The initial call to the police in August of 1995 set off two countervailing chains-of-events, one good, the other not-so-good. In the first, I got help for my wife; along the second, the narcotics unit of the Phoenix police caught wind of the non-arrest, and made plans to strike back.
The domestic-violence call and its fall-out led to my wife’s two sisters, Linda and Shari, who lived in Michigan, coming out to pay a visit. In spite of all Barbara was going through as a result of the disease, she had absolutely refused to see a doctor, insisting nothing was wrong. With both sisters cajoling her, however, she finally agreed. Take note: family can sometimes provide persuasion where spouses fail. The doctor prescribed Zoloft, and remarkably, she took it without protest. Mood-wise, it was a miracle of modern medicine. She was still stormy, but not violently so, and in between storms, she was the warm, sunny, spring day I had married. I also had help from an angel, but that’s another story.
Yet trouble brewed. The narcotics unit of the Phoenix police department immediately feared the worst, and determined to crush the uprising before it began. About two weeks after making “the call,” I received a knock on my door. It was two detectives from the narcotics unit of the Phoenix PD. They began badgering me with questions about the license and tax stamps. If life had do-overs, I would have said, “I have no idea what you are talking about,” thanked them for their time, and closed the door. But when I answered truthfully, one of them leapt at me like an NFL linesman sacking the quarterback, and the other slapped on handcuffs as soon as the first had me on the ground.
They searched the house and seized the pot, license and tax-stamps…as evidence. Plus a roach-clip, “paraphernalia.” Two felonies, not just one. They took me downtown in the back of the squad car, for the requisite mug-shot, and the famous room without a view. But the room had a lot of people. It was like a human sardine can. In a room made to accommodate about six people, they had stuffed in thirty or more. It was the jail intake; the holding tank. After four or five hours there, they would call your name to be finger-printed. After another four or five hours, they would call your name again, this time to be arraigned. After waiting through arraignment, they put you in a slightly less crowded cell, for more waiting.
The “sardine can” was its own carnival. There was not enough room for everybody to sit, let alone lay down, but many tried to sleep anyway. It was impossible. Everybody was swapping stories and lies about why they were there. The druggies were all coherent, but you couldn’t make out a word the drunks said. One fellow pulled out a joint and waved it around. Considering the search they put you through, that was quite a trick…but they had gotten his lighter. Somebody else offered matches, but the first wanted to save “the J” for a better time. Every ten or fifteen minutes, another squad car showed up to drop off more offenders…excuse me…more suspects.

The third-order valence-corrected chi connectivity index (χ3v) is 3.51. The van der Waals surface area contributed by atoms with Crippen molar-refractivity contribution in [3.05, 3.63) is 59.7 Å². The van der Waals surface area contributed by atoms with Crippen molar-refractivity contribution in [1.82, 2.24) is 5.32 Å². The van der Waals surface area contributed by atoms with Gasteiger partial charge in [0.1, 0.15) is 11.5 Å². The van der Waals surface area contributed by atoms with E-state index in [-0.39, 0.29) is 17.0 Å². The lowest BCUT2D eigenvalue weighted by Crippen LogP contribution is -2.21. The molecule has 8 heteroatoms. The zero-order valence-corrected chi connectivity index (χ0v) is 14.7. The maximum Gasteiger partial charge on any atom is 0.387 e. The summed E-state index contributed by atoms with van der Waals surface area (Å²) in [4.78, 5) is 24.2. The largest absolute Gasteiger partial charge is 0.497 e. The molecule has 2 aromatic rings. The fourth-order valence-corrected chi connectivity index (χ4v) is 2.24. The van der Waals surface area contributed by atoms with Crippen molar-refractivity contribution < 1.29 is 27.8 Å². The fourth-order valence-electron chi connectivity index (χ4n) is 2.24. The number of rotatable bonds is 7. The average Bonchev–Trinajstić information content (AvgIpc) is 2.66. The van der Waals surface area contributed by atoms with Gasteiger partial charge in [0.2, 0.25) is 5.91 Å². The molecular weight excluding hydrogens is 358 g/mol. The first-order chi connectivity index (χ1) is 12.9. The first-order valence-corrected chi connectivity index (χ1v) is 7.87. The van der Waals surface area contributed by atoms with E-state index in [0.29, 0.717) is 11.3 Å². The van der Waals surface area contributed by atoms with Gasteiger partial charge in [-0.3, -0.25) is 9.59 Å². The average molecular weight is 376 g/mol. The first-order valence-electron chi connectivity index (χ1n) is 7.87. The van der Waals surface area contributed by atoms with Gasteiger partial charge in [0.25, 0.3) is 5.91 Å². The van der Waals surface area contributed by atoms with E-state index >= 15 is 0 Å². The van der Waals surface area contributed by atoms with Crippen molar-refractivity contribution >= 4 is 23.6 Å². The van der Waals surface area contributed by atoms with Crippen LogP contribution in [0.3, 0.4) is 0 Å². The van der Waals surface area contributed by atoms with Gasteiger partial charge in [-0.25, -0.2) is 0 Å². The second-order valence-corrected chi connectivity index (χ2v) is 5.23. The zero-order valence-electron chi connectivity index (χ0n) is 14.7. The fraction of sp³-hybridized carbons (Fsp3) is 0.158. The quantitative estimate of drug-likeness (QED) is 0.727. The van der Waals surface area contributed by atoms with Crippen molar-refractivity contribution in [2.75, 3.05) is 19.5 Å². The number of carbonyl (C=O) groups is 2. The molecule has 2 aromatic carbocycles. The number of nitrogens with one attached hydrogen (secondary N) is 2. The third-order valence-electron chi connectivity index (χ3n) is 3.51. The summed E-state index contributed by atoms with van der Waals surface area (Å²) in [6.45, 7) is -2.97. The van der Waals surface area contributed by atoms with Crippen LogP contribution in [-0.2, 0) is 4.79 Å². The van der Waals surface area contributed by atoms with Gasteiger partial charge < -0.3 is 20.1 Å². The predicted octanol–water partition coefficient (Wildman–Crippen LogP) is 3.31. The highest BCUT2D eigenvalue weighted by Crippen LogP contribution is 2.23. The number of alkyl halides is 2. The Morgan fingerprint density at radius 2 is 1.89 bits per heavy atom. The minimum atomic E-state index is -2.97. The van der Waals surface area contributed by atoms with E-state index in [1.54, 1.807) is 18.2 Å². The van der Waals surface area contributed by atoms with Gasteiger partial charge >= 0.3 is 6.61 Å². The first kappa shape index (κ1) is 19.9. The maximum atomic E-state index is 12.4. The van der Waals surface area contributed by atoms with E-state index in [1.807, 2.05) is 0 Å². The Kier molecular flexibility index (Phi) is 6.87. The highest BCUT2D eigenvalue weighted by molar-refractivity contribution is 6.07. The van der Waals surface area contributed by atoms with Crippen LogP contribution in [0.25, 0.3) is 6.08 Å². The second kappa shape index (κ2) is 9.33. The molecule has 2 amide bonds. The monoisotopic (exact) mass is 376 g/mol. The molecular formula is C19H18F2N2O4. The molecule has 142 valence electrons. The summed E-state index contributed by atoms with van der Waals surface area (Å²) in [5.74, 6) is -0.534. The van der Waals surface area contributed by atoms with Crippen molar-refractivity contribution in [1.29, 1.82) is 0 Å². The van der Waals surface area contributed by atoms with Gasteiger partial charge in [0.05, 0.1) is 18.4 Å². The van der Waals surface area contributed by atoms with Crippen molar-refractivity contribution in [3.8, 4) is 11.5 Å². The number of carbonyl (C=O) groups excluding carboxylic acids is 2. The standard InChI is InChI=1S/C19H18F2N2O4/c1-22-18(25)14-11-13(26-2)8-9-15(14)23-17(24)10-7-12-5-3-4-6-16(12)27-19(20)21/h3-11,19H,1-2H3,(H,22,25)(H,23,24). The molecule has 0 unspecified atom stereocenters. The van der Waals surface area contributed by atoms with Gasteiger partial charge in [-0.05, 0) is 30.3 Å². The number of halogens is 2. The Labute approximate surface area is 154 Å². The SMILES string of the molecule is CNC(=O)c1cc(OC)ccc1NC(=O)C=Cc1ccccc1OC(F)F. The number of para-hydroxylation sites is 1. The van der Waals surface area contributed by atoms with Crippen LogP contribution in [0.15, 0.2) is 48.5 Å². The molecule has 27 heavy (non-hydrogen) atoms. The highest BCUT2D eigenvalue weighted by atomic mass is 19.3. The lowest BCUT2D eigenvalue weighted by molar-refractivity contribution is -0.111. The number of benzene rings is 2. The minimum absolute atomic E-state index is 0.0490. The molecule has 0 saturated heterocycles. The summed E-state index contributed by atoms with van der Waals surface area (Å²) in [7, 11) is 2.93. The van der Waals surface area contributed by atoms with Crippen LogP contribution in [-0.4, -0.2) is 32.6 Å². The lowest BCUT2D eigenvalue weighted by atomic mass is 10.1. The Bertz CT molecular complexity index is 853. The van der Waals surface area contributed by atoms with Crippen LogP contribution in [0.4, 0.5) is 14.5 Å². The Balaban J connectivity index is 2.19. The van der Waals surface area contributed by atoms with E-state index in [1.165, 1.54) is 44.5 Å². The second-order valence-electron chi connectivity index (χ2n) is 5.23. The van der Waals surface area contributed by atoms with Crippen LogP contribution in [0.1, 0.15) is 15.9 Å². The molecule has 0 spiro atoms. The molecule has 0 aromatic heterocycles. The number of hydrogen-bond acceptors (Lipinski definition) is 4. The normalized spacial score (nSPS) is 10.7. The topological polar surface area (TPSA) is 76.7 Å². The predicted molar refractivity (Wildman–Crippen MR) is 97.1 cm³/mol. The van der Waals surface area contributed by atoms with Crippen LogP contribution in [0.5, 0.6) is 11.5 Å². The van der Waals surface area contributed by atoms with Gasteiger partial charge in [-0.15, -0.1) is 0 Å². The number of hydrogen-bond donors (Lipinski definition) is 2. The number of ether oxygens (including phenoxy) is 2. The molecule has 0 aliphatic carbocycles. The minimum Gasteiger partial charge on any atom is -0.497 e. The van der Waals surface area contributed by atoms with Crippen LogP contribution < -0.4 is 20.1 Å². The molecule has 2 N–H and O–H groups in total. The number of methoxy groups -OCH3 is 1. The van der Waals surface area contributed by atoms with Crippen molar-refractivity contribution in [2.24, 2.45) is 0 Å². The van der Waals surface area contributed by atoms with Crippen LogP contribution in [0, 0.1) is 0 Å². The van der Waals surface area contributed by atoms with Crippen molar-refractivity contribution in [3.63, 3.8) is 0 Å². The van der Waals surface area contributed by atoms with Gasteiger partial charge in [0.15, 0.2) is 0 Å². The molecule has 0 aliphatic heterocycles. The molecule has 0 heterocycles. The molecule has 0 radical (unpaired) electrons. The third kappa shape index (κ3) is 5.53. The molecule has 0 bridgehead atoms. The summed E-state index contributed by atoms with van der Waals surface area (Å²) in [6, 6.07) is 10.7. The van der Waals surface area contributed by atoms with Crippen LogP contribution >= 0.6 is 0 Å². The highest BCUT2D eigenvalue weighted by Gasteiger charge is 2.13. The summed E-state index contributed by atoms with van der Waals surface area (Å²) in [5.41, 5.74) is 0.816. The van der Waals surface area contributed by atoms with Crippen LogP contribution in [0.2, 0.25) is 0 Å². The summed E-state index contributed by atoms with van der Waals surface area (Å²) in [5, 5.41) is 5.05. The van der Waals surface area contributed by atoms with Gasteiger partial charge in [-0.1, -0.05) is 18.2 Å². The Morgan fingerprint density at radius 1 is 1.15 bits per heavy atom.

One, a young, muscular, high-strung fellow with no shirt, was charged with murder. I looked at him incredulously. “I was all looped up,” he explained, as if that justified taking another‘s life. I never did figure out what “looped up” was slang for, but his response followed a pattern that is contrary to the stereotype: he did not deny wrong-doing. Most people who commit “Biblical crimes”–murder, theft and fraud (bearing false witness)–readily admit to their crimes. They know they’ve done wrong, and expect to be punished. That’s why plea-bargaining works to the extent it does.
With the general exception of the men in jail for failure to pay child support, who blamed “the bitch,” of the hundreds of criminals I met in the criminal justice system during my long journey through it, only those accused of victimless crimes denied culpability. Few had called the cops themselves, like I had, but generally those professing innocence had been caught having done noprima facie “wrong.” Due to fate, fortune, bad timing or someone else’s goof, drugs, cops and the accused all wound up at the same place at the same time. Busted…but didn’t deserve it. The lone exception was one guy in for assault. He claimed he had injured someone who was out-of-control. He might have had a case, but aside from that one exception, all the accused I ever met readily admitted guilt.
About 24 hours after my arrest, I was finally released on my own recognizance. A recent storm had taken out the phone line to my house, however, so I couldn’t call home for a ride. I was penniless, needless to say, with no wallet or ID, and ended up walking home, 10 or 12 miles. There comes a time when you thank God for the little things. When I finally got home, it turned out the narcotics detective had failed to detect a half-ounce of “narcotics” in the fridge, and had left me rolling papers as well. Amen to that!
Straight away, I twisted up a fatty and took a much needed “smoke-break.”
–Peter Wilson was State Director of Arizona NORML during the turbulent 1990s.